The lower legislative arm of government in Argentina on Friday passed a bill that will decriminalize abortion of fetuses that are 14 weeks old or less. The bill was proposed by the president of the country, Alberto Fernández, to appease demonstrators that have been advocating that women should be free to abort without fear of being prosecuted by law.

Argentina's Passes Bill to Decriminalize Abortion as Fulfillment of Campaign Promises

The bill still has to overcome the hurdle posed by the 72 members of the Senate which previously turned down a similar bill after it passed in the lower house. The Upper House is expected to sit before the year ends to debate the bill. About 131 of the lawmakers in the Chamber of Deputies voted in support of the bill while 117 voted against it, with 6 absent.

The Speaker of the House, Sergio Massa, read the decision of the lawmakers as the women rights activists cheered loudly outside the congress building. The demonstrators slept in front of the building on Thursday waiting for the results of the debates which started on Thursday and went on into the early hours of Friday. The demonstrators, decked in their symbolic color green, hugged and cheered after the lawmakers’ verdict was announced, NPR reports.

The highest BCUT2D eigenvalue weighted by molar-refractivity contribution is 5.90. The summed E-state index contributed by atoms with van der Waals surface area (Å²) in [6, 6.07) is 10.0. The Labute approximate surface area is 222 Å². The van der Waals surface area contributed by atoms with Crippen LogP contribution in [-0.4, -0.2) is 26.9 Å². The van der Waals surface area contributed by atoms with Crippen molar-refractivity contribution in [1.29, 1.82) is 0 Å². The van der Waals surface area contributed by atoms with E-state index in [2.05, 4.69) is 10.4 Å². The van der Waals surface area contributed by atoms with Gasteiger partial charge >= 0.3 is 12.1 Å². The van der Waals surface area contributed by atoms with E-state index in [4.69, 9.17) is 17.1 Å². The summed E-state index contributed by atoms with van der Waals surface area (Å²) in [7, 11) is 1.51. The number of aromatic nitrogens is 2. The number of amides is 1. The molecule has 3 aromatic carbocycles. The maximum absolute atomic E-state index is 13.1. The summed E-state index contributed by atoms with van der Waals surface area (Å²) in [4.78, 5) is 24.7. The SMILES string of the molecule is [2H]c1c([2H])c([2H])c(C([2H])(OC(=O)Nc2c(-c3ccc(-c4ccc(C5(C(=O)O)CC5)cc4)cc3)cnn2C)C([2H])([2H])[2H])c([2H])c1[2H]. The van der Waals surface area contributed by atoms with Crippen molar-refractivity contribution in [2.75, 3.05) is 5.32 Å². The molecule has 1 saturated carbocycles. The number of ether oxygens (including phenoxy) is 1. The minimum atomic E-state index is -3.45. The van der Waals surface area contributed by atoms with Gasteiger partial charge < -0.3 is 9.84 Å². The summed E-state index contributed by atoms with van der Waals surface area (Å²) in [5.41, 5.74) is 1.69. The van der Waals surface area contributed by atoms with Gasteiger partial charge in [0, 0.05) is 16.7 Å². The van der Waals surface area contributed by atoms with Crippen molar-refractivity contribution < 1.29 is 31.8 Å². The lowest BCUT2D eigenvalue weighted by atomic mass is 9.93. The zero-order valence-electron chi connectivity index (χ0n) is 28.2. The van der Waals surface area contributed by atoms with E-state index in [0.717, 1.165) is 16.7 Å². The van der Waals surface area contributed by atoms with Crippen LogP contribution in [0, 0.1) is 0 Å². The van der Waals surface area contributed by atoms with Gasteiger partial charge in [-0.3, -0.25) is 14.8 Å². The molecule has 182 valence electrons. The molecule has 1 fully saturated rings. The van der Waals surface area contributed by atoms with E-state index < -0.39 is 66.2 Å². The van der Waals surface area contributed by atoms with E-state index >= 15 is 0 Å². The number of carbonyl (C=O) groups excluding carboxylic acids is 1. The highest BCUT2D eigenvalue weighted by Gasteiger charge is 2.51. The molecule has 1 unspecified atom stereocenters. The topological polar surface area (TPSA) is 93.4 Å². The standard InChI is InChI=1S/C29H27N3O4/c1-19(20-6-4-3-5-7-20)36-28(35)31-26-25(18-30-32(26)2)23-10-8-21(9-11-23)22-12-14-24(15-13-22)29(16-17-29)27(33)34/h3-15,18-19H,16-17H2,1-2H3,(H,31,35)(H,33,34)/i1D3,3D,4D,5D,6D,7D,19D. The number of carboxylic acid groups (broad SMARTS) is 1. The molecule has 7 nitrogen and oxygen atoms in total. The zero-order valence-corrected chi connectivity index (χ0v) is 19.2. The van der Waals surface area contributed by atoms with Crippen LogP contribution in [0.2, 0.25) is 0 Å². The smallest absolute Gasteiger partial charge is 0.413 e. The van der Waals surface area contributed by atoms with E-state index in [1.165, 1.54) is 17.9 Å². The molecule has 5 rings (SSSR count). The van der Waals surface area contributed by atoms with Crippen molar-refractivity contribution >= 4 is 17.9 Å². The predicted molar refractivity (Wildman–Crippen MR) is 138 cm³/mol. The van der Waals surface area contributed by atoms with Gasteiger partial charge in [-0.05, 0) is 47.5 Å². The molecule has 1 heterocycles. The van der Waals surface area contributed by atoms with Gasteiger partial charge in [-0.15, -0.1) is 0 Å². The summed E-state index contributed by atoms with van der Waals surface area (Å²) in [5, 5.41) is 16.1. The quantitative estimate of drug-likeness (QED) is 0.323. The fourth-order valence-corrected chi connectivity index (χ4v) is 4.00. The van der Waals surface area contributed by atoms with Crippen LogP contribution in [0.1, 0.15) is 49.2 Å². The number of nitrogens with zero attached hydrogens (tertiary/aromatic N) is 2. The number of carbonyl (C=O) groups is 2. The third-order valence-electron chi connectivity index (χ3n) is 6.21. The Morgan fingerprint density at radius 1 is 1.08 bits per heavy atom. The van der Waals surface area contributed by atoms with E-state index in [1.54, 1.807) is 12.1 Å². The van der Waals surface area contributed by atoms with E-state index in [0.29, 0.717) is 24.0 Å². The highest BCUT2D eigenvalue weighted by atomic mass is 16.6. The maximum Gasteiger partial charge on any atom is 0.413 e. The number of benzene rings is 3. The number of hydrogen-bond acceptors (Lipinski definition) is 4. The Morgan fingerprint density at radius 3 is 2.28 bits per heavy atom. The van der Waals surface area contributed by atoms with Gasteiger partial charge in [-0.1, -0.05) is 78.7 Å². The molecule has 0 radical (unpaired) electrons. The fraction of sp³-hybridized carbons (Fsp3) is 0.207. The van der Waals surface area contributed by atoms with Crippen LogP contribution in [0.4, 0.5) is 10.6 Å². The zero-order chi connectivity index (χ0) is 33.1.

About 100 yards away from the happy demonstrators, hundreds of residents who opposed the bill were saddened by the announcement. Carrying the country’s flag and wearing their symbolic color of light blue, some of these sets of demonstrators cried when Massa read the results of the votes.

There are very stringent rules against abortions in Latin American countries except for special reasons where it poses a risk to the health of the mother. Cuba, Mexico, and Uruguay are some of the few Latin American countries that allow women to have abortions of fetuses that are 12 weeks or fewer.

In Argentina, women who have abortions and people who help them currently risk being prosecuted by the law. Abortions are only allowed in special cases such as rape or when the expectant mother’s health is at risk. Things will remain the same if the country’s Senate fails to approve the deal just like it did in 2018 under the country’s former President Mauricio Macri who is more conservative than Fernández.

Before the lawmakers started the debate on Thursday, the Roman Catholic Church urged the lawmakers to take a minute to reflect on the sanctity of life. The church expressed the stance of Pope Francis, who is from Argentina, on the issue. The pope has several times denounced abortion, describing it as a part of the present generation’s culture of discarding and failing to show respect to the weak, the elderly, and the unborn.

While campaigning, Fernández promised Argentine women rights advocates that he would push to make abortions easily accessible and legal in the country. He stated that yearly, nearly 38,000 women need urgent medical attention after undergoing an abortion in unsafe places and thousands have died in the past 40 years from botched procedures.